-Refusing to say why Dick Cheney has to hold his hand in the 911 commission interview.

And as for the 911 comission as a "partisan attack" - by all rights they should have castrated John Ashcroft yesterday. He basically said he invented the WoT. Instead they let him off with barely a handslap.

The worse you can say is that Bob Kerrey is an ass. The choice of Gorelick was a suprise, but then again - Executive Director Phillip Zelikow wrote a book with Condi Rice, and was heavily involved with the Bush transition.

DC is a small town.

Posted by Duncan Young at April 14, 2004 10:59 AM

No politician and few others answer the question "what mistakes did you make?" very well or at all. The President reflected on the question too long for some, but if you give the question serious consideration and have a conscience, that's likely to happen. The commission is obviously partisan - so what? The conservatives lobbed questions to Ms. Rice and the liberals did the same for Mr. Clarke. As for Bob Kerrey being an ass, it's clear that a person might be a war hero and an ass seamlessly.

Posted by Cornell at April 14, 2004 09:16 PM

The President reflected on the question too long for some, but if you give the question serious consideration and have a conscience, that's likely to happen.

He reflected on the question for a long time and came up with ...nothing. Not even a quip.

Compare that to 01/04/04 Democratic primary debate...

Bam bam bam, they were all able to use that question as an opportunity get their core MESSAGE across, and there were nearly outbreaks of wit.

All were prepped to the eyeballs, of course. But by not preparing for his press conference, I was not honesty we saw last night - but contempt.
It's not as if he did'nt have the time...

To Iowa..
ANGER: Several Iowans point out that there is a lot of denial and finger-pointing in politics these days. We'd like each of you to take 30 seconds, own up quickly to a mistake you've made in the past, and tell us what you learned from it.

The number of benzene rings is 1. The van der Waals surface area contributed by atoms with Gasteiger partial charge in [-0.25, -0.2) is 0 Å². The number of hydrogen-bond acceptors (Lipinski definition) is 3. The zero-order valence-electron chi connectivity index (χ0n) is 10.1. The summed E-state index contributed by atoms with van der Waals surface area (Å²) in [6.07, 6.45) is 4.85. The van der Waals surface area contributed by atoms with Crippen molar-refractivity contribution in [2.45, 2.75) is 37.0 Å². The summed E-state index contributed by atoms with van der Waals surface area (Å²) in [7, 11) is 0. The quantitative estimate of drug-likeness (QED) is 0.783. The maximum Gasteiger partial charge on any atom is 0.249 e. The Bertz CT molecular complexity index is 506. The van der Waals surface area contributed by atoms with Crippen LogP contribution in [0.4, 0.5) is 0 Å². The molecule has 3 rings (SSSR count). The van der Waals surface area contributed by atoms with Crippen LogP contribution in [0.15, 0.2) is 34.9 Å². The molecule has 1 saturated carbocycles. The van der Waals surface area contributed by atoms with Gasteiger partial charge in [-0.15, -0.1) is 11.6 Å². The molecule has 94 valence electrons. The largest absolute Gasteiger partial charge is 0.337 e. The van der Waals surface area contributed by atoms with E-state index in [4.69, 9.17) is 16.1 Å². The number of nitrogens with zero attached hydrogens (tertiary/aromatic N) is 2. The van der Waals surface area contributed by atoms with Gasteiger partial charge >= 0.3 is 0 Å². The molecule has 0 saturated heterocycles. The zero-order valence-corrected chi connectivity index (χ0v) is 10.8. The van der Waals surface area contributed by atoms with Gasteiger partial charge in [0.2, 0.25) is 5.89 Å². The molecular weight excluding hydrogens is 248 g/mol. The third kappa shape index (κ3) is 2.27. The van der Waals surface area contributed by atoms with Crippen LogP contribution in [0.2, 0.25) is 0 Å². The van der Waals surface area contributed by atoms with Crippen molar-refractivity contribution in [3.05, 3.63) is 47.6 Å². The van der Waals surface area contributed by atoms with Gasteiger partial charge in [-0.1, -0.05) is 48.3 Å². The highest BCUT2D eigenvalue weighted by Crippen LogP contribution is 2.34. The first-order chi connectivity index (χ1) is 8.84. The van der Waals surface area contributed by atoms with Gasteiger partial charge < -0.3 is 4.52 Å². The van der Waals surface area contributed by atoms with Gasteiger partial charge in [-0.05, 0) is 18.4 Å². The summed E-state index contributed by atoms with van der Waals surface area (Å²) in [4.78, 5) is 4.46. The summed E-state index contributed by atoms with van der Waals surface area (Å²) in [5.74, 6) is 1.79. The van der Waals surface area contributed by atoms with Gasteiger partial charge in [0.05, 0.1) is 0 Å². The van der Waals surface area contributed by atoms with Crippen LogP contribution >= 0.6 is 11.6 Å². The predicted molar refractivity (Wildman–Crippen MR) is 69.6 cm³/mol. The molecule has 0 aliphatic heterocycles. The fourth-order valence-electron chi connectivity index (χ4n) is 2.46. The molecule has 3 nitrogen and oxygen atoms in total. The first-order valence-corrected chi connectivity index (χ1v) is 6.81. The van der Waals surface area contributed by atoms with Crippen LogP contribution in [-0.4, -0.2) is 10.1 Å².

Congressman Gephardt, I'm sorry, you're first.
GEPHARDT: I voted for the Reagan tax cuts in 1981. I tried to pass an alternative that I thought was much better, much fairer. We didn't get it done. And then I had to face a vote of, "Are you for a tax cut at all or not?" I voted for it. I thought we needed a tax cut to get the economy moving. In retrospect, that wasn't a good vote. And if I had it back, I would have voted the other way. But you learn from experience. I've got a lot of experience.
ANGER: To Senator Edwards.
EDWARDS: I voted for No Child Left Behind, because I believe in accountability, I believe in standards, I believe that every child is entitled to a quality education. But the truth is that we put too much faith in a Bush administration administering that policy. And I've seen what's happened on the ground. It's been devastating, not just here in Iowa, but all over this country. And it's clear that there are changes that need to be made, changes in the standards. We need to make whatever system we have for public education work for people who are actually dealing with it every day on the ground.
ANGER: Ambassador Braun.
MOSELEY BRAUN: I went to the funeral of a friend who had been assassinated, and the right wing was able to convert that into dancing with dictators and overturned a 25-year record of fighting for human rights. Having worked on every human rights issue from the time I got into public life, to see that one funeral visit, memorial service visit, turned into the kind of political issue that it was for me was really devastating. What did I learn? I learned: have press conferences before you go on any kind of trip outside of Illinois. (LAUGHTER)